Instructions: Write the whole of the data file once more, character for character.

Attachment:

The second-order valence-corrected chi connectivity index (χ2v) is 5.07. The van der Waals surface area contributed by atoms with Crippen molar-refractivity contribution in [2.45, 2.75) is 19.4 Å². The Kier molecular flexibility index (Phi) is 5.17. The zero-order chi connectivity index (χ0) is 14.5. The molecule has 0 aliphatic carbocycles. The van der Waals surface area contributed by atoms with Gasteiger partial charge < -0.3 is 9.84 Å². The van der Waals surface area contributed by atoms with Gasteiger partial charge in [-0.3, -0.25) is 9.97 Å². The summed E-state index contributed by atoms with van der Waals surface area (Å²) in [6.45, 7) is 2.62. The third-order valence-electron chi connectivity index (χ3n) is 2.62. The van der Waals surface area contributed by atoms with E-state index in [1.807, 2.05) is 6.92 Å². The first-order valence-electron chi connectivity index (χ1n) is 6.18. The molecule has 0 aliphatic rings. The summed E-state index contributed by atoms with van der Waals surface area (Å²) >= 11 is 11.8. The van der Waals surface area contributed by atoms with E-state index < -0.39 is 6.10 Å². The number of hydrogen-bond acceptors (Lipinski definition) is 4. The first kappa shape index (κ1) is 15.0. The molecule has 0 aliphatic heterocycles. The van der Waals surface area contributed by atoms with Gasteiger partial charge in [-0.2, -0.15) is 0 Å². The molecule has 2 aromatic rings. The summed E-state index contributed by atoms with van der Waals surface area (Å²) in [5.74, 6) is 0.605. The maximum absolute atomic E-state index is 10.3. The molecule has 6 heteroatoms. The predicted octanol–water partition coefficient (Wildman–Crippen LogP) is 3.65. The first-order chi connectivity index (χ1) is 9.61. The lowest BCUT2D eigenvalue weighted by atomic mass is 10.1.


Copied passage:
The second-order valence-corrected chi connectivity index (χ2v) is 5.07. The van der Waals surface area contributed by atoms with Crippen molar-refractivity contribution in [2.45, 2.75) is 19.4 Å². The Kier molecular flexibility index (Phi) is 5.17. The zero-order chi connectivity index (χ0) is 14.5. The molecule has 0 aliphatic carbocycles. The van der Waals surface area contributed by atoms with Gasteiger partial charge < -0.3 is 9.84 Å². The van der Waals surface area contributed by atoms with Gasteiger partial charge in [-0.3, -0.25) is 9.97 Å². The summed E-state index contributed by atoms with van der Waals surface area (Å²) in [6.45, 7) is 2.62. The third-order valence-electron chi connectivity index (χ3n) is 2.62. The van der Waals surface area contributed by atoms with E-state index in [1.807, 2.05) is 6.92 Å². The first-order valence-electron chi connectivity index (χ1n) is 6.18. The molecule has 0 aliphatic rings. The summed E-state index contributed by atoms with van der Waals surface area (Å²) >= 11 is 11.8. The van der Waals surface area contributed by atoms with E-state index < -0.39 is 6.10 Å². The number of hydrogen-bond acceptors (Lipinski definition) is 4. The first kappa shape index (κ1) is 15.0. The molecule has 0 aliphatic heterocycles. The van der Waals surface area contributed by atoms with Gasteiger partial charge in [-0.2, -0.15) is 0 Å². The molecule has 2 aromatic rings. The summed E-state index contributed by atoms with van der Waals surface area (Å²) in [5.74, 6) is 0.605. The maximum absolute atomic E-state index is 10.3. The molecule has 6 heteroatoms. The predicted octanol–water partition coefficient (Wildman–Crippen LogP) is 3.65. The first-order chi connectivity index (χ1) is 9.61. The lowest BCUT2D eigenvalue weighted by atomic mass is 10.1.